I'm Lindsay Ferrier, a Nashville writer with a passion for family travel, exploring Tennessee, and raising kids without losing my mind in the process. This is where I share my discoveries, along with occasional deep thoughts, pop culture tangents and a sprinkling of snark. Want to get in touch? Use the CONTACT form at the top of the page.
February 21, 2011
>When I became a stepmother to eight and ten-year-old girls, one of my first new duties was serving as team mom for my eight-year-old’s soccer team.
I remember scanning the team roster with growing dismay as I noted the parents’ names:
Mr. and Mrs. Al and Maria Bernard
Ms. Jeanine Grayson
Mr. and Mrs. Steve and Abby Johnson
Ms. Catherine McGuiggan
Ms. Sue Davis
Ms. Cynthia McPherson
Dr. and Mrs. John and Sally Thompson
Ms. Eileen Boyd
Ms. Carol Parker
In this microcosm of typical suburban eight-year-olds, more than half of the girls’ parents had already divorced. As a newlywed, it didn’t make me feel very confident.
This flashback hit me five years later when my three-year-old daughter joined a soccer team of her own, and I received a roster composed entirely of kids whose parents were all still together. Based on this meticulous scientific research, I deduced that there’s a year somewhere between the time that a child is three and eight that tends to be a tipping point for a whole lot of marriages. As time went on, I realized it wasn’t happening at four. Or five.
But now, my daughter is six years old, a first grader, and it is becoming dismally clear to me that this, at last, is the Year It All Falls Apart.
Not for everyone, of course, and not all at once– Over the last few years, I’ve seen some marriages get stronger and others sputter and fail here and there like the occasional abandoned car on the interstate-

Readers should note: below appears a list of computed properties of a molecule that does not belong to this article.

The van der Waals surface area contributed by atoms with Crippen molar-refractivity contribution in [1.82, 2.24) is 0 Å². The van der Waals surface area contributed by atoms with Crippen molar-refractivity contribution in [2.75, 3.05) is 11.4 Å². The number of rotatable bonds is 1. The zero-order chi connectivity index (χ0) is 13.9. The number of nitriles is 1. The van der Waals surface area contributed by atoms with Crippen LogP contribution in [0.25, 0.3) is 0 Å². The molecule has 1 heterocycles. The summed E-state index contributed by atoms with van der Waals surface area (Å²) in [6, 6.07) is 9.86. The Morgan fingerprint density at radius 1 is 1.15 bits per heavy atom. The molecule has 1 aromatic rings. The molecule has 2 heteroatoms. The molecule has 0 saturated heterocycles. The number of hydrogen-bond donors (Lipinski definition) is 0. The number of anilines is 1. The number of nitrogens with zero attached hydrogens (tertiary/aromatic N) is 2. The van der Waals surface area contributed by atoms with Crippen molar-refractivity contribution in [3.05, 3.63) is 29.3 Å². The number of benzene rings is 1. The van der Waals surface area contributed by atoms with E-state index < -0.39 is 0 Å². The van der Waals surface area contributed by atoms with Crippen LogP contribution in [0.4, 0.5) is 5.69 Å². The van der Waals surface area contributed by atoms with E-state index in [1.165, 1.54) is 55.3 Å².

This year, though, it’s been different.
This year, I’ve watched a formerly confident friend break into pieces in the wake of learning that her husband was having an affair . This year, I’ve seen another friend struggle with anger and fear as she’s been forced to transition from married, stay-at-home mom to single, working mom. This year, today in fact, I’m feeling down after receiving an e-mail from an old friend detailing years of pain and sorrow that have led up to her decision to divorce. This year, for the first time, I can take a mental assessment of all of Punky’s friends and acquaintances and think of a sizable list of them with parents who are either newly separated or newly divorced.
This is the Year it All Falls Apart.
Or at least, the year it starts to.
We all enter marriage with that dire statistic in the backs of our minds– the one that tells us half of all marriages will end in divorce. In some ways, accepting a marriage proposal feels a little like spinning the roulette wheel. Red says we’re happy, black promises attorney fees and child support checks in our futures.
I suppose the split-ups are starting among the moms and dads of my daughter’s set because once the kids are in school, it becomes a little easier for both parents to get jobs of their own– and to visit a divorce attorney. And I’m well aware from raising older girls that from now on, we’ll see more and more couples calling it quits each year. We’ll hear a few more tales from our kids of friends’ dads sleeping in the den. Or kids moving out of state with newly-ringless moms who want to be closer to their extended families. Or kids coming to terms with a new stepparent.
For the first time, though, I’m seeing couples that I’m close to go through it- Couples who’ve laughed with us over dinner and a bottle of wine in our dining room, who’ve sat beside us at soccer games, who’ve raised their own babies alongside ours.
And while I knew from a statistical standpoint that many of the marriages around me were bound to fail, I had no idea how painful it would be to watch.
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